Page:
20/2 Saturday: a much earlier start to the day and a very productive morning’s work uploading photos and videos as well as ensuring we had content ready for the next week. I’m not sure how much Internet access we’ll have over the next few days.
Some new couchsurfers arrived from Zaragosa and we went with them, Maria Paz and family, and Moroni for lunch in Bellavista; a fun bohemian neighbourjood.
Leaving them, we headed out to Renca, where we met Moroni’s mother and father and ate with them before heading back to the central bus station for a long overnight ride to Temuco.
21/2 Sunday: We arrived in Temuco before 7 and caught a taxi to Moroni’s aunt’s house, where we also met two of his cousins, Pati and Mackarena. After breakfast — and a nap –we headed into town with Pati to explore the large food market, Mapouche craft gallery and and artisan market. We also dropped into a small local art gallery with some excellent works. We returned to the house for an excellent lunch then did a puzzle with the family while we waited for our couchsurfing contact to finish work. We met him, Felipe, around 5 and bussed to his house in an outlying suburb. He told us this was his first couchsurfing experience … And that his Mum didn’t know we were coming! All was well and we had an excellent night talking and downing Carmenere.
22/2 Monday: We made a reasonable start and caught the bus to Villarica, a small town focussed on the resort trade. We found the main street and walked down it to the lake front, the beautiful view terminating in the impressive sight of Volcano Pucon in the distance.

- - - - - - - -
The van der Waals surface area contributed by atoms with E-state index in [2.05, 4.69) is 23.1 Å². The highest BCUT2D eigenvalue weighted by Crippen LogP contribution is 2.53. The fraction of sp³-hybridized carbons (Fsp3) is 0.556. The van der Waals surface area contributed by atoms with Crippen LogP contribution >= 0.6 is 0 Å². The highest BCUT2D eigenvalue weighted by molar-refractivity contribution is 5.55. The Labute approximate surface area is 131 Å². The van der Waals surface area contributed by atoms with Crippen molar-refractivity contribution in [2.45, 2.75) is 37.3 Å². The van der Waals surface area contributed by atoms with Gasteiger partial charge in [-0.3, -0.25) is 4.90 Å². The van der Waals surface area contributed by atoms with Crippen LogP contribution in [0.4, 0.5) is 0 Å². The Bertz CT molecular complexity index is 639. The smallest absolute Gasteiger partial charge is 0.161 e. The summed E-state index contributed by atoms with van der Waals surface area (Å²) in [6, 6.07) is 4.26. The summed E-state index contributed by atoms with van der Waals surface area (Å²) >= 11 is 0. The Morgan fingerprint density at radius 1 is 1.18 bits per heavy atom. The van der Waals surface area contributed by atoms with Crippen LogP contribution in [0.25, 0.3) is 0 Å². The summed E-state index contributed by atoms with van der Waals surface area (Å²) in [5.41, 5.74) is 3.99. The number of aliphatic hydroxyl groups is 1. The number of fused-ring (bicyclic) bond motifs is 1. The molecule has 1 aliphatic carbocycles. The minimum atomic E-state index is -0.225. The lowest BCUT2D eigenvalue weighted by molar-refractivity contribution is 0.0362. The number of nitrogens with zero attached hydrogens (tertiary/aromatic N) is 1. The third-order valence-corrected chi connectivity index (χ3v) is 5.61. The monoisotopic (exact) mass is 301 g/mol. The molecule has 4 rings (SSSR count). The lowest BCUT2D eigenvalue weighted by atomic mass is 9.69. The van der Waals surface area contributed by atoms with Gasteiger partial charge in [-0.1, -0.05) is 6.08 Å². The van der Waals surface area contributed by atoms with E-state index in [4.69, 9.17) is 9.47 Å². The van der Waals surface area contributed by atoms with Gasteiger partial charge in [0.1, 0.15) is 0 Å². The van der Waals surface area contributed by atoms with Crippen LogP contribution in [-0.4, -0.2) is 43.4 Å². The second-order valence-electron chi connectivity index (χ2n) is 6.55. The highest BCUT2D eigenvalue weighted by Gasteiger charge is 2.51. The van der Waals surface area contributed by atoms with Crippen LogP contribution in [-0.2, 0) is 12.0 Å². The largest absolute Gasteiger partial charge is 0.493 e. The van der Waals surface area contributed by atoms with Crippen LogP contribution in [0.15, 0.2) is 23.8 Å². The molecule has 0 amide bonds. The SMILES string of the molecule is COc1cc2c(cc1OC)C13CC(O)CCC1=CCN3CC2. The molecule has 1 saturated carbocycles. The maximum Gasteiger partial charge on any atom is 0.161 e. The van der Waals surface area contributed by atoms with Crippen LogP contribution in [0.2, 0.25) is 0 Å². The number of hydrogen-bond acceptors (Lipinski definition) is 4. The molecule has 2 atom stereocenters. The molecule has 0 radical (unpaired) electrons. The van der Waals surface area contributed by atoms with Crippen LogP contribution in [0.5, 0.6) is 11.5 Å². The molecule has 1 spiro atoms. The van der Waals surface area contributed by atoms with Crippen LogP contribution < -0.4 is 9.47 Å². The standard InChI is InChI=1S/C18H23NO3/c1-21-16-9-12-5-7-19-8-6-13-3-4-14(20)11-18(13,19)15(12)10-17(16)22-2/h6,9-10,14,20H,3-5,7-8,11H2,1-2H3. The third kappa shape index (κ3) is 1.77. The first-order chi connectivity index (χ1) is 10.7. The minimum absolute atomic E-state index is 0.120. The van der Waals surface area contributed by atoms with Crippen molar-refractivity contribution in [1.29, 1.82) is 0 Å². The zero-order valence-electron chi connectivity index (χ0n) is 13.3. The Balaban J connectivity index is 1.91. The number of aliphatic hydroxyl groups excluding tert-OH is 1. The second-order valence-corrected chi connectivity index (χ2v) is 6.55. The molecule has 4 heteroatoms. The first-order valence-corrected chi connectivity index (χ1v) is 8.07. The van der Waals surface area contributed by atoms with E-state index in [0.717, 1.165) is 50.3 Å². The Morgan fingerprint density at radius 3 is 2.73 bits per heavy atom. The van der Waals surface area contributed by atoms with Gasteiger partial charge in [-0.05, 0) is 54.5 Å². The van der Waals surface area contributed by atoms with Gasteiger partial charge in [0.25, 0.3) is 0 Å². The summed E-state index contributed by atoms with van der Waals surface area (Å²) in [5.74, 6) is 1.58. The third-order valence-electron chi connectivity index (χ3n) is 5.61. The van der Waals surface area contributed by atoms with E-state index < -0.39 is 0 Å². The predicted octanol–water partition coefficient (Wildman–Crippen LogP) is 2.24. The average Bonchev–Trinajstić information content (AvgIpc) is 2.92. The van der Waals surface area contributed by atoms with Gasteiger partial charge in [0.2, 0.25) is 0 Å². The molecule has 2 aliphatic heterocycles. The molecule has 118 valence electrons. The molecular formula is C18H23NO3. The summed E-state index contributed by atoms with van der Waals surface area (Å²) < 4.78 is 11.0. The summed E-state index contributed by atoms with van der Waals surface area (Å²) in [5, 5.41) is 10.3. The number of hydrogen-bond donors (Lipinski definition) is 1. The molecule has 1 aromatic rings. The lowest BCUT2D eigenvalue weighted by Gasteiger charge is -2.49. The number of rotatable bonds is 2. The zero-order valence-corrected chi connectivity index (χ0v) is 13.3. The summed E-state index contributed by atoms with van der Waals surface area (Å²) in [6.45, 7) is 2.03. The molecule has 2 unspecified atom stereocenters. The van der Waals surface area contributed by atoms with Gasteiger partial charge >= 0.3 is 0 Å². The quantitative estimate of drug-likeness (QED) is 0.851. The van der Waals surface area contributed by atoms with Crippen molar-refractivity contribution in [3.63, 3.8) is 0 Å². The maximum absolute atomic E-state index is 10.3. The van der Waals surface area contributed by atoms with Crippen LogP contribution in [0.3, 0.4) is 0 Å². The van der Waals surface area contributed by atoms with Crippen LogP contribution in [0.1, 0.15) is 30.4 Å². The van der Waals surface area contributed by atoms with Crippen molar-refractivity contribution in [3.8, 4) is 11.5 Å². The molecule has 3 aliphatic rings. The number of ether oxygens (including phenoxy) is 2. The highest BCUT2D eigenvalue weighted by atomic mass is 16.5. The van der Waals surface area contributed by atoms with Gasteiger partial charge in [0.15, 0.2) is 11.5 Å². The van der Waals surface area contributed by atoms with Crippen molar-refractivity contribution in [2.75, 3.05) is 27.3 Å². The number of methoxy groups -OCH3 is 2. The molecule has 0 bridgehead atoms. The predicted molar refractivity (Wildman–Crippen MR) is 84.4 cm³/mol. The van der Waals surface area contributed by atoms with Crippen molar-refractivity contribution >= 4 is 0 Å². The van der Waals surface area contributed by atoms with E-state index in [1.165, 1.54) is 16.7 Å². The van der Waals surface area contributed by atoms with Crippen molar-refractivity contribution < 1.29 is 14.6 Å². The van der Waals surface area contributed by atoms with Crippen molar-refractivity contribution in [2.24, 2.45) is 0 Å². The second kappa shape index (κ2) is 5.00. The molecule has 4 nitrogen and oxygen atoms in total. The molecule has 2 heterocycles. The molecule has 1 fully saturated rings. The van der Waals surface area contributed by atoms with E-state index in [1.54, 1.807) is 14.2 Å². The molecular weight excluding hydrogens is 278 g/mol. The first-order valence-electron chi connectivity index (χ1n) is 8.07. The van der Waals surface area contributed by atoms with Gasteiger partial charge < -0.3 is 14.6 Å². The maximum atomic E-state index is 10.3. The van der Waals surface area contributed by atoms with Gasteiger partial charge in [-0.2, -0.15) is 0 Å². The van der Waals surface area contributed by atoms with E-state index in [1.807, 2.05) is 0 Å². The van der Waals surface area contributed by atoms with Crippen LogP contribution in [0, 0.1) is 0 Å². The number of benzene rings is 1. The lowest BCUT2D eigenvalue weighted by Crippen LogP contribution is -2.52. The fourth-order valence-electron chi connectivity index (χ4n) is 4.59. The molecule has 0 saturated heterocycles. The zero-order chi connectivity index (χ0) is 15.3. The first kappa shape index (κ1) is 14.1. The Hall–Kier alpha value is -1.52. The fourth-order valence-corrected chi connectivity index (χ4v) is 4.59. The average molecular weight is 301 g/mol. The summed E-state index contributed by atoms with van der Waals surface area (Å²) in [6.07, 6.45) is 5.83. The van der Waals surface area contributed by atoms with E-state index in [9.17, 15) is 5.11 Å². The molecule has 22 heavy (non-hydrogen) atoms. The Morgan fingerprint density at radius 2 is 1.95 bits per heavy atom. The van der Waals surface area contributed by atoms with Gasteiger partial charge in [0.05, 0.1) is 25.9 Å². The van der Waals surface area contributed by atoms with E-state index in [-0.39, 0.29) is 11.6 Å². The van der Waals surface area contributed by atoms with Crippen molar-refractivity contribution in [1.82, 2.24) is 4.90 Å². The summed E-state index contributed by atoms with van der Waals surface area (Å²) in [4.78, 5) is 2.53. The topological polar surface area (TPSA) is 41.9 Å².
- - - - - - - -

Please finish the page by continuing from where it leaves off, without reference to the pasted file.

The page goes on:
Then it was back into town for lunch, coffee and a look in the small but high quality market then on to the bus around the lake to Pucon.
Pucon is a real backpacker town, somewhat reminiscent of Queenstown, New Zealand. The adventure sport market focussed on the national park, the natural hot pools, the lake and, primarily, the Volcano. We didn’t stick around to do any of the tours though. We shopped for jewelery in the market and waded on the lake shore with a few hundred of our closest friends before jumping back on the bus to Temuco.
Felipe came to meet us in town and guide us back to his house where the girls started to prepare a thank you feast while Moroni and I were driven up to the station to buy tickets for tomorrow’s journey and also our final jump back up to Santiago.
The meal was a hit and we had another late night of eating, drinking and talking the night away with Felipe’s family. Not to mention celebrating his Mum’s birthday!
Our couchsurfing hosts have all been so kind, hospitable and generous to us; it’s been amazing and we’re loving it. The warmth of this small family was so precious and it was a real honour to be able to share it.
23/2 Tuesday: after a quick breakfast, Felipe drove us to the station and so started another long day on the bus. There were some good views along the road to Valdivia. There’s a strong German influence and we made the most of that with a visit to Kunstmann brewery and a tasting platter of 8 beers. That’s to be recommended, although food prices were a little high we indulged in the best layer cake I’ve ever had: Torte de ojas. (sp?)
The fish markets in Valdivia can be smelled before they are seen, but the family of sea lions who live and play in the river behind the markets definitely make the nasal assault worthwhile. and we finally bought ourselves some churros from a roadside stall. Finally!